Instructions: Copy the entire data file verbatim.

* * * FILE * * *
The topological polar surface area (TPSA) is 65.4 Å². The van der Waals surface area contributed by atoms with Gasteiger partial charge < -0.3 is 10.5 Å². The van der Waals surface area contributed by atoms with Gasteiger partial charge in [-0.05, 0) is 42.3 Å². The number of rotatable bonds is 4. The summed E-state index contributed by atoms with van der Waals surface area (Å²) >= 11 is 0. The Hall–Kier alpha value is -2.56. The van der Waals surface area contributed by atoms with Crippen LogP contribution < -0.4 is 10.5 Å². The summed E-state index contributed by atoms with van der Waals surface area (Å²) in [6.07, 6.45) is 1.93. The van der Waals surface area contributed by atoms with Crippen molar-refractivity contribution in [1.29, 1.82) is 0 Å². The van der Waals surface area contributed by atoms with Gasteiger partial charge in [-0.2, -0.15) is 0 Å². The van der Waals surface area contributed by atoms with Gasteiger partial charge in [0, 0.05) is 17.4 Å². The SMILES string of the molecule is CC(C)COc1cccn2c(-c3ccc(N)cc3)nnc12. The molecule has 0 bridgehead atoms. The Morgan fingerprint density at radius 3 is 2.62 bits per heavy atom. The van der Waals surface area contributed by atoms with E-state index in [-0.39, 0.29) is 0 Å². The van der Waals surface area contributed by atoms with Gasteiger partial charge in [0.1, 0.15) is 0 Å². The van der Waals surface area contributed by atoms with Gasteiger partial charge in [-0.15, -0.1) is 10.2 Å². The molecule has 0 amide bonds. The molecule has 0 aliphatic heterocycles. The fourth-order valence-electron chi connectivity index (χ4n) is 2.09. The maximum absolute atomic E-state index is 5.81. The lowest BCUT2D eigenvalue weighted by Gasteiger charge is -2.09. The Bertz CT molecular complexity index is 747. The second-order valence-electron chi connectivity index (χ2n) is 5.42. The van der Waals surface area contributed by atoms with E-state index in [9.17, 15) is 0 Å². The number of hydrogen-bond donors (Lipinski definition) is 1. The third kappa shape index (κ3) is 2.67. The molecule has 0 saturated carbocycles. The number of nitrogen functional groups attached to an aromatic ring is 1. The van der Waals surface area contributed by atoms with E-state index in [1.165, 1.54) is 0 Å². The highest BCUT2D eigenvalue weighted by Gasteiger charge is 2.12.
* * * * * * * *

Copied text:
The topological polar surface area (TPSA) is 65.4 Å². The van der Waals surface area contributed by atoms with Gasteiger partial charge < -0.3 is 10.5 Å². The van der Waals surface area contributed by atoms with Gasteiger partial charge in [-0.05, 0) is 42.3 Å². The number of rotatable bonds is 4. The summed E-state index contributed by atoms with van der Waals surface area (Å²) >= 11 is 0. The Hall–Kier alpha value is -2.56. The van der Waals surface area contributed by atoms with Crippen LogP contribution < -0.4 is 10.5 Å². The summed E-state index contributed by atoms with van der Waals surface area (Å²) in [6.07, 6.45) is 1.93. The van der Waals surface area contributed by atoms with Crippen molar-refractivity contribution in [1.29, 1.82) is 0 Å². The van der Waals surface area contributed by atoms with Gasteiger partial charge in [-0.2, -0.15) is 0 Å². The van der Waals surface area contributed by atoms with Gasteiger partial charge in [0, 0.05) is 17.4 Å². The SMILES string of the molecule is CC(C)COc1cccn2c(-c3ccc(N)cc3)nnc12. The molecule has 0 bridgehead atoms. The Morgan fingerprint density at radius 3 is 2.62 bits per heavy atom. The van der Waals surface area contributed by atoms with E-state index in [-0.39, 0.29) is 0 Å². The van der Waals surface area contributed by atoms with Gasteiger partial charge in [0.1, 0.15) is 0 Å². The van der Waals surface area contributed by atoms with Gasteiger partial charge in [-0.15, -0.1) is 10.2 Å². The molecule has 0 amide bonds. The molecule has 0 aliphatic heterocycles. The fourth-order valence-electron chi connectivity index (χ4n) is 2.09. The maximum absolute atomic E-state index is 5.81. The lowest BCUT2D eigenvalue weighted by Gasteiger charge is -2.09. The Bertz CT molecular complexity index is 747. The second-order valence-electron chi connectivity index (χ2n) is 5.42. The van der Waals surface area contributed by atoms with E-state index in [9.17, 15) is 0 Å². The number of hydrogen-bond donors (Lipinski definition) is 1. The third kappa shape index (κ3) is 2.67. The molecule has 0 saturated carbocycles. The number of nitrogen functional groups attached to an aromatic ring is 1. The van der Waals surface area contributed by atoms with E-state index in [1.165, 1.54) is 0 Å². The highest BCUT2D eigenvalue weighted by Gasteiger charge is 2.12.